Objective: To examine the association of serum 25-hydroxyvitamin D [25(OH)D] concentrations with critical and severe hand, foot and mouth disease (HFMD) and assess the clinical significance and prognostic effect of 25(OH)D concentrations in children with HFMD. Methods: This is a prospective observational study. The 138 children with HFMD were divided into common (49 cases), severe (52 cases), and critical (37 cases) HFMD groups. Another 59 healthy children undergoing outpatient medical examinations during the same period were chosen as the control group. Serum 25(OH)D concentrations were measured in all the subjects, and each group was subdivided by serum 25(OH)D concentration into 25(OH)D normal (≥30 ng/mL); insufficiency (20–29.9 ng/mL), and deficiency (<20 ng/mL) groups. The pediatric critical illness score (PCIS) was recorded for the critical and severe HFMD group upon admission to the pediatric intensive care unit (PICU). Children with critical and severe HFMD were also monitored for blood lactate (LAC), serum calcium ions (Ca++), D-dimer (DD), lactate dehydrogenase (LDH), and creatine kinase-MB (CK-MB) levels; the incidences of brainstem encephalitis, neurogenic pulmonary edema, and circulatory failure; and the 14-day mortality rate. Results: Serum 25(OH)D concentrations were generally low in all groups. The critical HFMD group showed a significantly lower serum 25(OH)D mean concentration (20.0 ± 8.4 ng/mL) and a higher proportion of deficiency (18%) compared with the control group (28.1 ± 6.6 ng/mL, 8%), common (29.5 ± 8.1 ng/mL, 10%) and severe (31.9 ± 9.7 ng/mL, 8%) HFMD groups (p
< 0.05). In the critical and severe HFMD groups, the 25(OH)D deficiency group had lower PCISs than the 25(OH)D normal and insufficiency groups (p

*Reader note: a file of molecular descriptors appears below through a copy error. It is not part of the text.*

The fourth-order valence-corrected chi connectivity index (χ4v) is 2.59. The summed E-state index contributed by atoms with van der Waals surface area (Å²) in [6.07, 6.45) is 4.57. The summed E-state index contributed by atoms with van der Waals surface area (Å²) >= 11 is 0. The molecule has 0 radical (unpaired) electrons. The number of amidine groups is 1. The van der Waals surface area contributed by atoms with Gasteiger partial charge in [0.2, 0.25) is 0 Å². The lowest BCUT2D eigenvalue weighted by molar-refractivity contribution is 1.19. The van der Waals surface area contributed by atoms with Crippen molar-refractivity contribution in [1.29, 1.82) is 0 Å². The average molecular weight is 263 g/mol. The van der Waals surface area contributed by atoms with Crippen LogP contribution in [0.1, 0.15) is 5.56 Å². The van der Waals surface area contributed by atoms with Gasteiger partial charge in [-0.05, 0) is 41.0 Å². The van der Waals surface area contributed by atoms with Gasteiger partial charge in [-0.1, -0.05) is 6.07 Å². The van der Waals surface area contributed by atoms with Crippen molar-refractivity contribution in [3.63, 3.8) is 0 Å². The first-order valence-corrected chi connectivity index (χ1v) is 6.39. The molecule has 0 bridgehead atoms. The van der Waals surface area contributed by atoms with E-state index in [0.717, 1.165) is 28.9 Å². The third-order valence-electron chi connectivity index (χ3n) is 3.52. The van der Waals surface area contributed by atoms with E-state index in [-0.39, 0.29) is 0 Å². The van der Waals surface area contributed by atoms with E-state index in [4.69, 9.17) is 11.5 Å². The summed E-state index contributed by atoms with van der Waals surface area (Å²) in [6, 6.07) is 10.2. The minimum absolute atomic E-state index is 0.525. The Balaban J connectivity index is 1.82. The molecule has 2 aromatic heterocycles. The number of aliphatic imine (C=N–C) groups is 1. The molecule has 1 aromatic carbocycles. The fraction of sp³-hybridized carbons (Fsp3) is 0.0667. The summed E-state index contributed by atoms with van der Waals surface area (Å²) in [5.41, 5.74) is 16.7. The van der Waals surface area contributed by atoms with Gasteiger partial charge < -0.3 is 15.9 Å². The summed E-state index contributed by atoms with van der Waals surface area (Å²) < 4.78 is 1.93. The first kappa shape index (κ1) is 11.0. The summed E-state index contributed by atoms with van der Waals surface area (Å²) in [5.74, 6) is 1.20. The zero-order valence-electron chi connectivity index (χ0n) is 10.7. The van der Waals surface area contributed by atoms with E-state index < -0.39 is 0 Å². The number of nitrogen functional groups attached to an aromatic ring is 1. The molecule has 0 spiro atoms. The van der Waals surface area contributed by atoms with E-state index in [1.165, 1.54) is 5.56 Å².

< 0.05); and had higher values than the latter two groups for LAC, LDH, CK-MB and DD; and the incidences of brainstem encephalitis, neurogenic pulmonary edema, circulatory failure, and mortality (p
< 0.05). The death group showed significantly lower serum 25(OH)D concentrations and PCISs than the survival group (p
< 0.05) and had higher LAC, LDH, CK-MB and DD levels and higher incidences of brainstem encephalitis, neurogenic pulmonary edema, and circulatory failure (p
< 0.05). Logistic regression analysis revealed that the serum 25(OH)D concentration was an independent factor that influenced mortality in children with critical and severe HFMD. Conclusions: In this study, we find the serum 25(OH)D concentrations are substantially reduced in children with critical and severe HFMD and are associated with the severity of HFMD. The serum 25(OH)D concentrations may have clinical value for determining the progression of critical HFMD and predicting the risk of death. Further evidence is needed before it can be stated that 25(OH)D concentrations have clinical value in HMFD diagnosis.
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